The Latest: WHO reports global decline in new COVID-19 cases

·8-min read
Virus Outbreak South Korea Daily Life (Copyright 2021 The Associated Press. All rights reserved.)
Virus Outbreak South Korea Daily Life (Copyright 2021 The Associated Press. All rights reserved.)

The number of new COVID-19 cases continued to fall last week, with 3.6 million new cases reported globally, down from 4 million new infections the previous week, the World Health Organization said.

Last week’s drop marked the first substantial decline for more than two months, with falling COVID-19 cases in every world region. In its latest update on the pandemic released on Tuesday, WHO said there were major decreases in cases in two regions: a 22% fall in the Middle East and a 16% drop in Southeast Asia.

The U.N. health agency said there were just under 60,000 deaths in the past week, a 7% decline. It said that while Southeast Asia reported a 30% decrease in COVID-19 deaths, the Western Pacific region reported a 7% increase. The most coronavirus cases were seen in the U.S., India, Britain Turkey and the Philippines WHO said the faster-spreading delta variant has now been seen in 185 countries and is present in every part of the world.

The organization also revised its list of “variants of interest,” or those that it believes have the potential to cause big outbreaks; WHO said it’s tracking the lambda and mu variants, which both arose in Latin America but have yet to cause widespread epidemics. WHO has previously said that in all countries where the delta variant is circulating, it has become the predominant virus.

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MORE ON THE PANDEMIC:

— Biden doubling vaccine purchase, calls for more global shots

— U.S. COVID-19 deaths are topping 1,900 a day

— Ravaged by war, Syrian rebel area struggles with virus surge

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— See AP coverage at https://apnews.com/hub/coronavirus-pandemic

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HERE’S WHAT ELSE IS HAPPENING:

DUBAI, United Arab Emirates — As coronavirus infections plummet and vaccinations accelerate in the United Arab Emirates, authorities have loosened a long-standing face mask mandate.

The Gulf Arab sheikhdom said Wednesday that residents no longer need to wear masks while exercising outdoors or visiting beaches and pools in the country. Those who receive medical or beauty treatments may also forgo the mask. However, face masks will still be required in indoor spaces like shopping malls and public transportation.

It’s the first time the Emirati government has relaxed the strict nationwide mask mandate, violations of which result in a hefty $800 fine.

Virus cases have steadily declined in recent weeks, with health authorities now recording some 300-400 cases a day. Over 80% of the population has been fully vaccinated.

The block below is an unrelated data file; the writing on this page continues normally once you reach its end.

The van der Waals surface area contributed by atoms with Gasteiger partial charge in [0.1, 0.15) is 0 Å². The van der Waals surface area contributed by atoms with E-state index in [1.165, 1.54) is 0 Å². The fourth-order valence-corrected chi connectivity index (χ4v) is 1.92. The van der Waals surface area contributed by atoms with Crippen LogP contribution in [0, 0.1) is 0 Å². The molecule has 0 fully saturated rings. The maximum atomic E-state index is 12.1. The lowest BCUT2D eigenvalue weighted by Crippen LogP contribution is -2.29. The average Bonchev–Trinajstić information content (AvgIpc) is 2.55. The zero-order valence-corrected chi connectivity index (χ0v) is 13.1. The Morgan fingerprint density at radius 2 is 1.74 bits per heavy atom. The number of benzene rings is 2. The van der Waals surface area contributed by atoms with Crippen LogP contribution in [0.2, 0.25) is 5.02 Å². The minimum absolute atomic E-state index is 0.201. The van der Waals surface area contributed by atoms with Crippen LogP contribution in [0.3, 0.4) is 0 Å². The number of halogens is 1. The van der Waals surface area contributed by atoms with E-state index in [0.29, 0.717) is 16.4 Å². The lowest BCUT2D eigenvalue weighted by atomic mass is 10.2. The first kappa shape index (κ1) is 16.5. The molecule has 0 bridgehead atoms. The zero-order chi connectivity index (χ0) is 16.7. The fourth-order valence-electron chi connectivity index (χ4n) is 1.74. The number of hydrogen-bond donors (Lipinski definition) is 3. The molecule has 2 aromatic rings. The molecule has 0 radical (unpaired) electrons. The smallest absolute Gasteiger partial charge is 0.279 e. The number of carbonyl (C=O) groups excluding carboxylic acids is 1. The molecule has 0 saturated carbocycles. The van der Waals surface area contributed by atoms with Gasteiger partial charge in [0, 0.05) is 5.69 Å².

The move comes just a week before Dubai hosts the long-awaited World Expo, which was pushed back a year because of the pandemic.

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BRATISLAVA, Slovakia — Coronavirus infections in Slovakia are rising steeply, surpassing 1,000 people testing positive in one day for the first time since April.

The Health Ministry says the day-to-day increase in new cases reached 1,180 on Tuesday, the highest number since April 7. It was 474 a week ago.

Nine more people died of COVID-19 on Tuesday for a total of 12,589 in the nation of 5.5 million.

Some 2.3 million people in Slovakia have been fully vaccinated. The country has one of the slowest vaccination rates among the European Union countries.

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BEIJING — Officials in the northeast China city of Harbin say national level health officials have been sent to the city to deal with what may be a coronavirus outbreak.

The city of 9.5 million people reported three infection cases Wednesday, a day after discovering a first case of community transmission.

After the initial finding, authorities started mass testing and closed schools. The city also ordered businesses like mahjong parlors, cinemas and gyms to shut. City authorities say residents must display a negative virus test to be able to leave for only essential travel. Otherwise, people are being told to stay home.

China has been able to keep the virus from transmitting widely within its borders through a costly and strict strategy that relies on lockdowns and mass testing.

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HONOLULU — A man who helped organize a Hawaii group that opposes coronavirus vaccines and pandemic restrictions says he now has regrets after contracting COVID-19.

Chris Wikoff told Hawaii News Now this week that he helped start the Aloha Freedom Coalition last October. He says he believed government shutdowns and other restrictions were threatening liberties and harming businesses.

But then he and his wife contracted COVID-19, the disease that is sometimes caused by the virus. Wikoff says he thought he was going to die and he still has trouble breathing.

He is now considering getting vaccinated because his family and doctors recommend it.

Wikoff says he no longer wants to be associated with the Aloha Freedom Coalition. He is warning others in the group not to gather.